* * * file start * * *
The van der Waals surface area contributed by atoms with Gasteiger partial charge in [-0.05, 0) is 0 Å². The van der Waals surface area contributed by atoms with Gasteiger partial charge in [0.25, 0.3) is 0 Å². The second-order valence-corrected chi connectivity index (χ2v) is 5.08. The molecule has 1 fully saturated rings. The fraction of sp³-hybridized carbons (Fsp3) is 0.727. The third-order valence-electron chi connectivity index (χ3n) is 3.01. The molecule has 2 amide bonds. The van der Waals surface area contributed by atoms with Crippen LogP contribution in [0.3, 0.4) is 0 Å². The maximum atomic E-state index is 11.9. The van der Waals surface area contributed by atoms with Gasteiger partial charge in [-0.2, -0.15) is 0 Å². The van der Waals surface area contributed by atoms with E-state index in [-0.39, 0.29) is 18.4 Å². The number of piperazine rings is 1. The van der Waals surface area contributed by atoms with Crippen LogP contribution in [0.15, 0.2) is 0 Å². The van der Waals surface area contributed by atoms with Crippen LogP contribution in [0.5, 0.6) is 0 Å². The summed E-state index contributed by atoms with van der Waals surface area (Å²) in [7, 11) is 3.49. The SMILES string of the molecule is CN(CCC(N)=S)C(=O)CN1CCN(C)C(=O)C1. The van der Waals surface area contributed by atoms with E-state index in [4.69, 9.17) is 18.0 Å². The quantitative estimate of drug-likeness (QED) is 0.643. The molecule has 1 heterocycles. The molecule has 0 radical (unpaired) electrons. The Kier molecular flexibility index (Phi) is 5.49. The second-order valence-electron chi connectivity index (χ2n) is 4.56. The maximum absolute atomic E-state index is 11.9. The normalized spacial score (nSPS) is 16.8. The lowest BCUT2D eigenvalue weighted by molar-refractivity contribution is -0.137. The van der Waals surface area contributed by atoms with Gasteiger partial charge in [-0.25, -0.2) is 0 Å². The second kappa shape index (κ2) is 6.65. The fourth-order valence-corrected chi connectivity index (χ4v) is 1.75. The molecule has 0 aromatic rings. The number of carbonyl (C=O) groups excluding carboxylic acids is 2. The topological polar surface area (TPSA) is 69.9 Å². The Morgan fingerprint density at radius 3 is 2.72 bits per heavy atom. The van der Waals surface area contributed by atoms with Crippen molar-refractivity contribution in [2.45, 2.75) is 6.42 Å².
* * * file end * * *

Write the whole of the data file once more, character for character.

The van der Waals surface area contributed by atoms with Gasteiger partial charge in [-0.05, 0) is 0 Å². The van der Waals surface area contributed by atoms with Gasteiger partial charge in [0.25, 0.3) is 0 Å². The second-order valence-corrected chi connectivity index (χ2v) is 5.08. The molecule has 1 fully saturated rings. The fraction of sp³-hybridized carbons (Fsp3) is 0.727. The third-order valence-electron chi connectivity index (χ3n) is 3.01. The molecule has 2 amide bonds. The van der Waals surface area contributed by atoms with Crippen LogP contribution in [0.3, 0.4) is 0 Å². The maximum atomic E-state index is 11.9. The van der Waals surface area contributed by atoms with Gasteiger partial charge in [-0.2, -0.15) is 0 Å². The van der Waals surface area contributed by atoms with E-state index in [-0.39, 0.29) is 18.4 Å². The number of piperazine rings is 1. The van der Waals surface area contributed by atoms with Crippen LogP contribution in [0.15, 0.2) is 0 Å². The van der Waals surface area contributed by atoms with Crippen LogP contribution in [0.5, 0.6) is 0 Å². The summed E-state index contributed by atoms with van der Waals surface area (Å²) in [7, 11) is 3.49. The SMILES string of the molecule is CN(CCC(N)=S)C(=O)CN1CCN(C)C(=O)C1. The van der Waals surface area contributed by atoms with E-state index in [4.69, 9.17) is 18.0 Å². The quantitative estimate of drug-likeness (QED) is 0.643. The molecule has 1 heterocycles. The molecule has 0 radical (unpaired) electrons. The Kier molecular flexibility index (Phi) is 5.49. The second-order valence-electron chi connectivity index (χ2n) is 4.56. The maximum absolute atomic E-state index is 11.9. The normalized spacial score (nSPS) is 16.8. The lowest BCUT2D eigenvalue weighted by molar-refractivity contribution is -0.137. The van der Waals surface area contributed by atoms with Gasteiger partial charge in [-0.25, -0.2) is 0 Å². The second kappa shape index (κ2) is 6.65. The fourth-order valence-corrected chi connectivity index (χ4v) is 1.75. The molecule has 0 aromatic rings. The number of carbonyl (C=O) groups excluding carboxylic acids is 2. The topological polar surface area (TPSA) is 69.9 Å². The Morgan fingerprint density at radius 3 is 2.72 bits per heavy atom. The van der Waals surface area contributed by atoms with Crippen molar-refractivity contribution in [2.45, 2.75) is 6.42 Å².